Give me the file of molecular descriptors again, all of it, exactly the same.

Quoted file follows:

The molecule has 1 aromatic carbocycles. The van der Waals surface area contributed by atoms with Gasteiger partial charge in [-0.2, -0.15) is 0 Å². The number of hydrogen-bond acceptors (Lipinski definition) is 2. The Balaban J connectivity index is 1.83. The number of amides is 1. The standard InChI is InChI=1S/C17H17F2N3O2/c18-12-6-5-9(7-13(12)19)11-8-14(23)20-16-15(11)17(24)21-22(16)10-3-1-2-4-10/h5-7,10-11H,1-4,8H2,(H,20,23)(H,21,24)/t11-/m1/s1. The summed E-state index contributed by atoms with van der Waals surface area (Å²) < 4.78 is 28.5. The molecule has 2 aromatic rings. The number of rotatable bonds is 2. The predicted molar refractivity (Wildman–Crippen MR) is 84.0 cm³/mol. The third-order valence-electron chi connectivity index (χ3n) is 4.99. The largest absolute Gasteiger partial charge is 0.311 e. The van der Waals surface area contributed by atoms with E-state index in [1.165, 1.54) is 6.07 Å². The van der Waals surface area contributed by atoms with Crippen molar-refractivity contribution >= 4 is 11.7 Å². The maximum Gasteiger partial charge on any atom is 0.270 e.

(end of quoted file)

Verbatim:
The molecule has 1 aromatic carbocycles. The van der Waals surface area contributed by atoms with Gasteiger partial charge in [-0.2, -0.15) is 0 Å². The number of hydrogen-bond acceptors (Lipinski definition) is 2. The Balaban J connectivity index is 1.83. The number of amides is 1. The standard InChI is InChI=1S/C17H17F2N3O2/c18-12-6-5-9(7-13(12)19)11-8-14(23)20-16-15(11)17(24)21-22(16)10-3-1-2-4-10/h5-7,10-11H,1-4,8H2,(H,20,23)(H,21,24)/t11-/m1/s1. The summed E-state index contributed by atoms with van der Waals surface area (Å²) < 4.78 is 28.5. The molecule has 2 aromatic rings. The number of rotatable bonds is 2. The predicted molar refractivity (Wildman–Crippen MR) is 84.0 cm³/mol. The third-order valence-electron chi connectivity index (χ3n) is 4.99. The largest absolute Gasteiger partial charge is 0.311 e. The van der Waals surface area contributed by atoms with E-state index in [1.165, 1.54) is 6.07 Å². The van der Waals surface area contributed by atoms with Crippen molar-refractivity contribution >= 4 is 11.7 Å². The maximum Gasteiger partial charge on any atom is 0.270 e.